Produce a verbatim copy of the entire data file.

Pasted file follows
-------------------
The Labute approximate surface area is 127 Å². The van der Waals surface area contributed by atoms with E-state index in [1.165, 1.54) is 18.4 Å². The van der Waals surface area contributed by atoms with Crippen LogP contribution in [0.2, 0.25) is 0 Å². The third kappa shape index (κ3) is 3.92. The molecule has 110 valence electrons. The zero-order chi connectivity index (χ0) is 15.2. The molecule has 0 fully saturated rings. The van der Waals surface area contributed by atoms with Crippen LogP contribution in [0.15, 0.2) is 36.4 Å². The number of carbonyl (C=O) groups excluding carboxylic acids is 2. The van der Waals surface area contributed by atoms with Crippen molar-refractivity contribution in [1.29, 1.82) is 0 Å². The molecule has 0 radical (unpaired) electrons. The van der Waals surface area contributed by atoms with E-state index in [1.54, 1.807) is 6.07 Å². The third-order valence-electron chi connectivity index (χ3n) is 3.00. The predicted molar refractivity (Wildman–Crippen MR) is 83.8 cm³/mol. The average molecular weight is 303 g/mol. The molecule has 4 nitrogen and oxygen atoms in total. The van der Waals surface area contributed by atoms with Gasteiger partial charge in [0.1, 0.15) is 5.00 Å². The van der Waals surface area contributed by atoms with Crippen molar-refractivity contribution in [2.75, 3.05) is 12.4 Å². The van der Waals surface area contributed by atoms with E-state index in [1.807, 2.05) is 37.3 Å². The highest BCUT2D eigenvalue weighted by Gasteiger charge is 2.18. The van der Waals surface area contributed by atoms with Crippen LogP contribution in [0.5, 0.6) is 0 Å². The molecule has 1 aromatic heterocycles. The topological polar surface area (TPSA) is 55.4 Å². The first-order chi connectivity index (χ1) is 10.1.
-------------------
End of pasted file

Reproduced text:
The Labute approximate surface area is 127 Å². The van der Waals surface area contributed by atoms with E-state index in [1.165, 1.54) is 18.4 Å². The van der Waals surface area contributed by atoms with Crippen LogP contribution in [0.2, 0.25) is 0 Å². The third kappa shape index (κ3) is 3.92. The molecule has 110 valence electrons. The zero-order chi connectivity index (χ0) is 15.2. The molecule has 0 fully saturated rings. The van der Waals surface area contributed by atoms with Crippen LogP contribution in [0.15, 0.2) is 36.4 Å². The number of carbonyl (C=O) groups excluding carboxylic acids is 2. The van der Waals surface area contributed by atoms with Crippen molar-refractivity contribution in [1.29, 1.82) is 0 Å². The molecule has 0 radical (unpaired) electrons. The van der Waals surface area contributed by atoms with E-state index in [1.54, 1.807) is 6.07 Å². The third-order valence-electron chi connectivity index (χ3n) is 3.00. The predicted molar refractivity (Wildman–Crippen MR) is 83.8 cm³/mol. The average molecular weight is 303 g/mol. The molecule has 4 nitrogen and oxygen atoms in total. The van der Waals surface area contributed by atoms with Gasteiger partial charge in [0.1, 0.15) is 5.00 Å². The van der Waals surface area contributed by atoms with Crippen molar-refractivity contribution in [2.75, 3.05) is 12.4 Å². The van der Waals surface area contributed by atoms with E-state index in [1.807, 2.05) is 37.3 Å². The highest BCUT2D eigenvalue weighted by Gasteiger charge is 2.18. The van der Waals surface area contributed by atoms with Crippen LogP contribution in [0.5, 0.6) is 0 Å². The molecule has 1 aromatic heterocycles. The topological polar surface area (TPSA) is 55.4 Å². The first-order chi connectivity index (χ1) is 10.1.